Art

Monograph by Chris Ware

A flabbergasting experiment in publishing hubris, Monograph charts the art and literary world's increasing tolerance for the language of the empathetic doodle directly through the work of one of its most esthetically constipated practitioners.
 
For thirty years, writer and artist (i.e. cartoonist) Chris Ware (b. 1967) has been testing the patience of readers and fine art fans with his complicated and difficult-to-comprehend picture stories in the pages of The New Yorker, The New York Times and other charitable periodicals—to say nothing of challenging the walls of the MCA Chicago and the Whitney Museum of American Art with his unevocative delineations and diagrams.
 
Arranged chronologically with all thoughtful critical and contemporary discussion common to the art book genre jettisoned in favor of Mr. Ware's unchecked anecdotes and unscrupulous personal asides, the author-as-subject has nonetheless tried as clearly and convivially as possible to provide a contrite, companionable guide to an otherwise unnavigable jumble of product spanning his days as a pale magnet for athletic upperclassmen's' ire up to his contemporary life as a stay-at-home dad and agoraphobic graphic novelist.
 
Shrewdly selected personal photos distract from justifiably little-seen early experiments littered among never-before-seen paintings and sculptures, all padded out with high-quality scans of original artwork publicizing jottings, mistakes, blunders and, especially, Mr. Ware's University juvenilia via which the reader can track a general cultural increase in tolerance for quality's decline since his work first came on "the scene." Expensive, heavy, and fashioned from the finest uncoated paper and soy-based ink, this thigh-crushing book is certain to cut off the circulation of all but the most active of comics boosters.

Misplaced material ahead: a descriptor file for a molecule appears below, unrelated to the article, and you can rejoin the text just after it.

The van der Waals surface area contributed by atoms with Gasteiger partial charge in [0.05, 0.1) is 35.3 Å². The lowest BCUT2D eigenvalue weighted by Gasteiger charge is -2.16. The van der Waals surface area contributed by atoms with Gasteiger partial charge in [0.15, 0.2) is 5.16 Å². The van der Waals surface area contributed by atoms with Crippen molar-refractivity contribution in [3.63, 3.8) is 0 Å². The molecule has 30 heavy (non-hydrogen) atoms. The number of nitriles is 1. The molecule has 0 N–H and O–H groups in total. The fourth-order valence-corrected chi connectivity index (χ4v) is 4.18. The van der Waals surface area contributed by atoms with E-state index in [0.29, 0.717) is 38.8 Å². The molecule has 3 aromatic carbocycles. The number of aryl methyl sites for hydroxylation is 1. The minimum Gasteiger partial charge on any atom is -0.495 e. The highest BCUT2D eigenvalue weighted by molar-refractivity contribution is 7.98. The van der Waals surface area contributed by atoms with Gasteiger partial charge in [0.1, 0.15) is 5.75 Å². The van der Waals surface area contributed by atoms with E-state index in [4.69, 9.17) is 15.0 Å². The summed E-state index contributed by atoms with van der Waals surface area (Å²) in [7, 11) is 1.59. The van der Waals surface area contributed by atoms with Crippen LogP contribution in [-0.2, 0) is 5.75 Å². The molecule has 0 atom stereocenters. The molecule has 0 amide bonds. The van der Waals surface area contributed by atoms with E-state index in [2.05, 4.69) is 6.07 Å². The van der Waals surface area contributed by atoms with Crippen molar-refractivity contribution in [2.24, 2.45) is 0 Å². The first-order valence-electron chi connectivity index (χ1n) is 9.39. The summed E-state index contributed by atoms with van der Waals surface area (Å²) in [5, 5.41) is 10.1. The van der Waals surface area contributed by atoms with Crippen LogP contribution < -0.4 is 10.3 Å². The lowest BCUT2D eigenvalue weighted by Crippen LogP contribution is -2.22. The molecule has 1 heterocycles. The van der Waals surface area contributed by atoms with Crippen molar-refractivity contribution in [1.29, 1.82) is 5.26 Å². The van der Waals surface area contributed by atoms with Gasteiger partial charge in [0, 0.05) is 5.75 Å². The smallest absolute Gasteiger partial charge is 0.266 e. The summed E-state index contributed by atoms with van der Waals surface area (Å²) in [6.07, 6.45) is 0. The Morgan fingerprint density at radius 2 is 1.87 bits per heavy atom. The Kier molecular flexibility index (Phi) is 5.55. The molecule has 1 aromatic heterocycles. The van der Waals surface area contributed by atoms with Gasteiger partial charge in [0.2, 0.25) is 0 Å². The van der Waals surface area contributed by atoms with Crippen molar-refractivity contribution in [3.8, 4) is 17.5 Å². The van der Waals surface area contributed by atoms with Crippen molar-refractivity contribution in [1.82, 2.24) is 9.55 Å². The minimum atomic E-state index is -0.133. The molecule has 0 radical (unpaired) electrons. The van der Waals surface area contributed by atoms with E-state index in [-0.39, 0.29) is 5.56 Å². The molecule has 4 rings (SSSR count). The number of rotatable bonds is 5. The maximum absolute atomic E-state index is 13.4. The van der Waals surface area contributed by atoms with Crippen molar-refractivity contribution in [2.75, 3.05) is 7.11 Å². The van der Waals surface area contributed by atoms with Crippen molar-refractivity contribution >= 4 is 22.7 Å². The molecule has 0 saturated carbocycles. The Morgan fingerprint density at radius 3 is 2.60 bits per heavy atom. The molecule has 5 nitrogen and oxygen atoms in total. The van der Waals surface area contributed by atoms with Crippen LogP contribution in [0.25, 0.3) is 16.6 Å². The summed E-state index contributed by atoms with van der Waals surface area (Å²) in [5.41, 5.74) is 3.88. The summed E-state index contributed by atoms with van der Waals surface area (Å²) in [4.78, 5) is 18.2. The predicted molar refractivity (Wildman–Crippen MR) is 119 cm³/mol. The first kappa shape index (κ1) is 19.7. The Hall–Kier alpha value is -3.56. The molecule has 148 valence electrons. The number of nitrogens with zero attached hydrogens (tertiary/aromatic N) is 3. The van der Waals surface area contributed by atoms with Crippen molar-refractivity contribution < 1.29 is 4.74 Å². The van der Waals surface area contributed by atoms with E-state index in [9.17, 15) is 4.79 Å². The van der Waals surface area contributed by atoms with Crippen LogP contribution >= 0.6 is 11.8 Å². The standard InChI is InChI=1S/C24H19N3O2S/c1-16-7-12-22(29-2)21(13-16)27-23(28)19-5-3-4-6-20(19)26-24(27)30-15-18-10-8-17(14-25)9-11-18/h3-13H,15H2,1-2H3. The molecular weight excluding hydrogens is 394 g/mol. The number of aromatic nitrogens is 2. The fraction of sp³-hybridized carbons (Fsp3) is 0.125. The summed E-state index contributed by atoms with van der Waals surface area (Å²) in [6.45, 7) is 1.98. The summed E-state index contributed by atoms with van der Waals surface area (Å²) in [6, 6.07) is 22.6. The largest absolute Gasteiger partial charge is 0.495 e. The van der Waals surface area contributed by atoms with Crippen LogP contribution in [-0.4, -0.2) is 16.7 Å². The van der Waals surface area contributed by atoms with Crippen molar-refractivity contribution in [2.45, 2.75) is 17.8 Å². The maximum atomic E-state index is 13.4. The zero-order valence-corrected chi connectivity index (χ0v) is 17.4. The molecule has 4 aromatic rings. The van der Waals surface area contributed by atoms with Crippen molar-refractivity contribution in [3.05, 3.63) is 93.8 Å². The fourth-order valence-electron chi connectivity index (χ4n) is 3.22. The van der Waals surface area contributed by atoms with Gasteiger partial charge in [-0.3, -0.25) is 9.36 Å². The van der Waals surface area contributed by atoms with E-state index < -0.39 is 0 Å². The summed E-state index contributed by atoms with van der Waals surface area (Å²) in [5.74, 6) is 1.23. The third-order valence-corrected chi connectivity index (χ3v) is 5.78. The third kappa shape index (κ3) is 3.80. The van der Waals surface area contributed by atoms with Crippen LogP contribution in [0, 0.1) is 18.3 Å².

“There’s no writer alive whose work I love more than Chris Ware. The only problem is it takes him ten years to draw these things and then I read them in a day and have to wait another ten years for the next one.”—Zadie Smith

About The Author

Chris Ware is a storyteller known for his book Building Stories

Ira Glass is the creator and producer of the radio program This American Life. Françoise Mouly is the publisher of TOON Books and the art editor of The New Yorker. Art Spiegelman is the Pulitzer Prize–winning author of Maus.

  • Publish Date: October 17, 2017
  • Format: Hardcover
  • Category: Comics & Graphic Novels - Nonfiction - Biography & Memoir
  • Publisher: Rizzoli
  • Trim Size: 13 x 18
  • Pages: 280
  • US Price: $60.00
  • CDN Price: $80.00
  • ISBN: 978-0-8478-6088-3

Reviews

" 'Monograph,' the obsessive autobiographical chronicle of the life and work of the cartoonist Chris Ware, is not for the faint of heart. It is dense with comics, photographs, mementos and recollections of the artist. Savor the New Yorker cover section near the end."
The New York Times, Holiday Gift Guide

"The size of a large roasting pan, Ware’s latest whopping collection (after “Building Stories,” 2012) is a chronological tour of the singular cartoonist’s life and work. “Jimmy Corrigan: The Smartest Kid on Earth” and plenty of other panels of his instantly recognizable, stylized characters share space with New Yorker covers, photos, paintings, sculptures and notes. Completists and neophytes alike will get lost in it all — happily so."